Hanno from 1510 – 8 June 1516 was the pet white elephant given by King Manuel I of Portugal to Pope Leo X (born Giovanni de’ Medici) at his coronation. Hanno, actually an Indian elephant, came to Rome in 1514 with the Portuguese ambassador Tristão da Cunha and quickly became the Pope’s favorite animal. Hanno died two years later from complications of a treatment for constipation with gold-enriched laxative.
King Manuel had either received him as a gift from the King of Cochin, or had asked Afonso de Albuquerque, his viceroy in India, to purchase him. Hanno was said to be white in colour, and arrived by ship from Lisbon to Rome in 1514, aged about four years, and was kept initially in an enclosure in the Belvedere courtyard, then moved to a specially constructed building between St. Peter’s Basilica and the Apostolic Palace, near the Borgo Sant’Angelo (a road in the rione of Borgo). His arrival was commemorated in poetry and art. Pasquale Malaspina wrote:
|“||In the Belvedere before the great Pastor
Was conducted the trained elephant
Dancing with such grace and such love
That hardly better would a man have danced:
And then with its trunk such a great noise
It made, that the entire place was deafened:
And stretching itself on the ground to kneel
It then straightened up in reverence to the Pope,
And to his entourage.
Hanno became a great favourite of the papal court and was featured in processions. Two years after he came to Rome, he fell ill suddenly, was given a purgative, and died on 8 June 1516, with the pope at his side. Hanno was interred in the Cortile del Belvedere at the age of seven.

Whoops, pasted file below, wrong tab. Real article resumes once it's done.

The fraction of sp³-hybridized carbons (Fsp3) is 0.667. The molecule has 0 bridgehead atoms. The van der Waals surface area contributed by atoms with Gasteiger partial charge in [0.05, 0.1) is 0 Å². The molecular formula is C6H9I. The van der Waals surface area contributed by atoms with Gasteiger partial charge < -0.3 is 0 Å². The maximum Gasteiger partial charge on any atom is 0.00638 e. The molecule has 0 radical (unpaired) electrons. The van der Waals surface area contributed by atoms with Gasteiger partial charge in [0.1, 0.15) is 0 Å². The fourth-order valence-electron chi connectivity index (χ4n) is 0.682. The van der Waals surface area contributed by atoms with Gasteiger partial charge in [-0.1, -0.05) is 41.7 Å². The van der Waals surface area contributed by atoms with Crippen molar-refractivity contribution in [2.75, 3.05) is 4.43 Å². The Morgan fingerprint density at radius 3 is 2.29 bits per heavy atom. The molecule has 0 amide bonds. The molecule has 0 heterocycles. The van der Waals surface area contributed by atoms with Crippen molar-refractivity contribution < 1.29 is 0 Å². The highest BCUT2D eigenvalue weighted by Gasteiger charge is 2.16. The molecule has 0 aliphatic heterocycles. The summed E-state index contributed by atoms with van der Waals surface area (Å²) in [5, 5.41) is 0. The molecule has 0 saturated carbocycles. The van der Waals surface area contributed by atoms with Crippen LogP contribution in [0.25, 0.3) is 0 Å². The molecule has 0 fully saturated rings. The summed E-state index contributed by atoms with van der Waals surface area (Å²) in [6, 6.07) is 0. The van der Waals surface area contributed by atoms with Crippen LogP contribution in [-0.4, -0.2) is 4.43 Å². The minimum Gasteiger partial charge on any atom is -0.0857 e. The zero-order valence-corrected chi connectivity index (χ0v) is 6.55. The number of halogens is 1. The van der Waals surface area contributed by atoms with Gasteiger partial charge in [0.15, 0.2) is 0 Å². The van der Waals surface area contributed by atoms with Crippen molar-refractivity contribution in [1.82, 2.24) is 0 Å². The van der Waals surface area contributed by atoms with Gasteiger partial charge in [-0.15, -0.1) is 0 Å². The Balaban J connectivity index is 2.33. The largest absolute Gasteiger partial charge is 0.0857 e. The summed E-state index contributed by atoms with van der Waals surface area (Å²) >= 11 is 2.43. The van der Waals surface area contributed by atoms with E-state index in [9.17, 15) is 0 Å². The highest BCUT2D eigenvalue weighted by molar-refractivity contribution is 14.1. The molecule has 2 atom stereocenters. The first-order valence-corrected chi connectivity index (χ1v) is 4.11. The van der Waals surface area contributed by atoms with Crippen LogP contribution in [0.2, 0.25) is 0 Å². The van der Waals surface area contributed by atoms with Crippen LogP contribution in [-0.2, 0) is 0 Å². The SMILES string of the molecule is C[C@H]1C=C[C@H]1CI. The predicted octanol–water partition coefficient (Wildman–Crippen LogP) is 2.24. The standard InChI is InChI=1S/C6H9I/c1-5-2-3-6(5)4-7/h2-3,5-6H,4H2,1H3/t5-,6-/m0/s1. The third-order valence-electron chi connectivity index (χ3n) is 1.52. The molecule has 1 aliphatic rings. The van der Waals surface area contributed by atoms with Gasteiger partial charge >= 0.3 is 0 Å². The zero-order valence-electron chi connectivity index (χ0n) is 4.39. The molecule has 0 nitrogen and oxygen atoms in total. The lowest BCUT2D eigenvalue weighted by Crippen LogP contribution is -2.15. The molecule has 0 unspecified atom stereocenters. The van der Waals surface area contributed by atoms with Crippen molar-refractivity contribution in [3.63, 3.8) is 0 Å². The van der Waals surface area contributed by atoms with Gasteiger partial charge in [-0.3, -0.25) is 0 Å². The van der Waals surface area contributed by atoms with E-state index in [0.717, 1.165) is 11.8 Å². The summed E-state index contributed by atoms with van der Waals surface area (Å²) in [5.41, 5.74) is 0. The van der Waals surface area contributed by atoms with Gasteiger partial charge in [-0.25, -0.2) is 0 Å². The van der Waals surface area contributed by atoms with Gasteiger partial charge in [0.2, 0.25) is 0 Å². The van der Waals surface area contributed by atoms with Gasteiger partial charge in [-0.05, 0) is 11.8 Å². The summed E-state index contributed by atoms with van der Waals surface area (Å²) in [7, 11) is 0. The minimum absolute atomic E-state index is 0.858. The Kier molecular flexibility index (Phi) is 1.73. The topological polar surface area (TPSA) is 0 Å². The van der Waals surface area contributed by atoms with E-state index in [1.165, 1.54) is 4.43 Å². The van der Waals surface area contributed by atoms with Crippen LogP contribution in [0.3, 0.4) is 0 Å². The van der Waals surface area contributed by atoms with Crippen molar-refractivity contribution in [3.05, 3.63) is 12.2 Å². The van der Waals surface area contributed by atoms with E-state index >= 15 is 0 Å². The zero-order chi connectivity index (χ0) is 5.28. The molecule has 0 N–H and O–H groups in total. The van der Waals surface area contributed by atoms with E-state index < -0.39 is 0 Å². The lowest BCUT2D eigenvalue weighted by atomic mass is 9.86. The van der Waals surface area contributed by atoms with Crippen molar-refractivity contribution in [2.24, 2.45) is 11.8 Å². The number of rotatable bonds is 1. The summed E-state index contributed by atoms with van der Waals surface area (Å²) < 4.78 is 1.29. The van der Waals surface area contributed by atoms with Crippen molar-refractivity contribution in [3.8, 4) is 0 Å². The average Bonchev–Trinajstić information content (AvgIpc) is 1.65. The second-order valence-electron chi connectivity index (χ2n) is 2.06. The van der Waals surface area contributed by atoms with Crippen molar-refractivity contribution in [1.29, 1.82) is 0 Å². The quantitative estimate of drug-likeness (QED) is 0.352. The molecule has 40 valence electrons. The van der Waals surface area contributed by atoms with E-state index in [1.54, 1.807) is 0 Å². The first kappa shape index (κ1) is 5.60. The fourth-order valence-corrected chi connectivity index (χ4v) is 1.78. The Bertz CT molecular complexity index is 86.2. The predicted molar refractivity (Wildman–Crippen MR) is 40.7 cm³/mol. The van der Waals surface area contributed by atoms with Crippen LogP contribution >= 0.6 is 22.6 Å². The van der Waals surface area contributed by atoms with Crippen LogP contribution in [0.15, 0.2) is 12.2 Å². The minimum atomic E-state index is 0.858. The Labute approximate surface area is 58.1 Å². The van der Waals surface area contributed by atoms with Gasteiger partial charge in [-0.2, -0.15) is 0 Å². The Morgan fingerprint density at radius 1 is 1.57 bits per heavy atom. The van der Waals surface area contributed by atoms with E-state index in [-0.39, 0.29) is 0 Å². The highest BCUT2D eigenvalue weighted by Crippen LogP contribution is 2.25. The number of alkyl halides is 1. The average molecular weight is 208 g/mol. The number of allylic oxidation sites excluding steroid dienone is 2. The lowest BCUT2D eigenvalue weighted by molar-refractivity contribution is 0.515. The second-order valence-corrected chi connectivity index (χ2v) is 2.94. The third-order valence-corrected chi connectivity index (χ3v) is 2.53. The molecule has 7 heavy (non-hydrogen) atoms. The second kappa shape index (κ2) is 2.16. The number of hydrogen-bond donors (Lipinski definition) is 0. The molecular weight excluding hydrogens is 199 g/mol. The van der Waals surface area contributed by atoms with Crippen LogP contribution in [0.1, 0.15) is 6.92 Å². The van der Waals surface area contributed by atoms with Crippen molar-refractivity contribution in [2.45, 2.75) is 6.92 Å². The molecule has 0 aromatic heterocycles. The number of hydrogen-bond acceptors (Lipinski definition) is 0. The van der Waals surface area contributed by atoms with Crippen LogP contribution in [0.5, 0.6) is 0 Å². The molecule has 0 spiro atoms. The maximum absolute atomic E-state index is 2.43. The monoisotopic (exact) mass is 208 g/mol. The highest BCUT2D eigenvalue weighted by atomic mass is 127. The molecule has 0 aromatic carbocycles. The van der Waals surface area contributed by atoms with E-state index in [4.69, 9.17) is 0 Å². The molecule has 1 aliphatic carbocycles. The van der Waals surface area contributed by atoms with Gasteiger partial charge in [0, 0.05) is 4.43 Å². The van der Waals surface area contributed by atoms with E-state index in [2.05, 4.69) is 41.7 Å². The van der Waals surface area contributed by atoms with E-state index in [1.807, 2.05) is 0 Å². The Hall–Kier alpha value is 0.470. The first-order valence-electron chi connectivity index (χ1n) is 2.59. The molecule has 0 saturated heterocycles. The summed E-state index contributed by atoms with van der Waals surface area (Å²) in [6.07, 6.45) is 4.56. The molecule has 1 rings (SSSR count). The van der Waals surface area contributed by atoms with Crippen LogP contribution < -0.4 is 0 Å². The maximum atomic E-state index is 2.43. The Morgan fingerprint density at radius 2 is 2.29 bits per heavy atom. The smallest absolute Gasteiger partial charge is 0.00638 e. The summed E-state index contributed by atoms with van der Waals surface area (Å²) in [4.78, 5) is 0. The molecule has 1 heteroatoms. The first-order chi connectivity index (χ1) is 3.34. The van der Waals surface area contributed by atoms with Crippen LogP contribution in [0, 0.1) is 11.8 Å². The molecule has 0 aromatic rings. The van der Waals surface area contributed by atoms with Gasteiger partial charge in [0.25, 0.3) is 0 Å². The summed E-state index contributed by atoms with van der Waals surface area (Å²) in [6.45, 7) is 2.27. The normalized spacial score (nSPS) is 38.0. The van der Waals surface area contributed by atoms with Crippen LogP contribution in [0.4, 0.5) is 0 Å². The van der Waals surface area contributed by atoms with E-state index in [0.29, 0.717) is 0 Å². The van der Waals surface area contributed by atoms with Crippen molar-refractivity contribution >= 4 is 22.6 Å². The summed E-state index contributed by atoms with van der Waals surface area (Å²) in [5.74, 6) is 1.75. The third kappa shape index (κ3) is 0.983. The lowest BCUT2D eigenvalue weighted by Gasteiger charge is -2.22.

The artist Raffaello Santi designed a memorial fresco (which does not survive), and the Pope himself composed the epitaph:
|“||Under this great hill I lie buried
Mighty elephant which the King Manuel
Having conquered the Orient
Sent as captive to Pope Leo X.
At which the Roman people marvelled, —
A beast not seen for a long time,
And in my brutish breast they perceived human feelings.
Fate envied me my residence in the blessed Latium
And had not the patience to let me serve my master a full three years.
But I wish, oh gods, that the time which Nature would have assigned to me,
and Destiny stole away,
You will add to the life of the great Leo.
He lived seven years
That which Nature has stolen away
Hanno was also the subject of a satirical pamphlet by Pietro Aretino titled “The Last Will and Testament of the Elephant Hanno.” The fictitious will cleverly mocked the leading political and religious figures of Rome at the time, including Pope Leo X himself. The pamphlet was such a success that it kickstarted Aretino’s career and established him as a famous satirist, ultimately known as “the Scourge of Princes.”
There are four sketches of Hanno, done in life with red chalk, in the collection of the Ashmolean Museum at Oxford.
Hanno’s story is told a length in Bedini’s book, The Pope’s Elephant. According to Robert Greene, Aretino’s audacious satire catapulted him to fame and, such was Leo’s amusement, earned him a post in the papal service.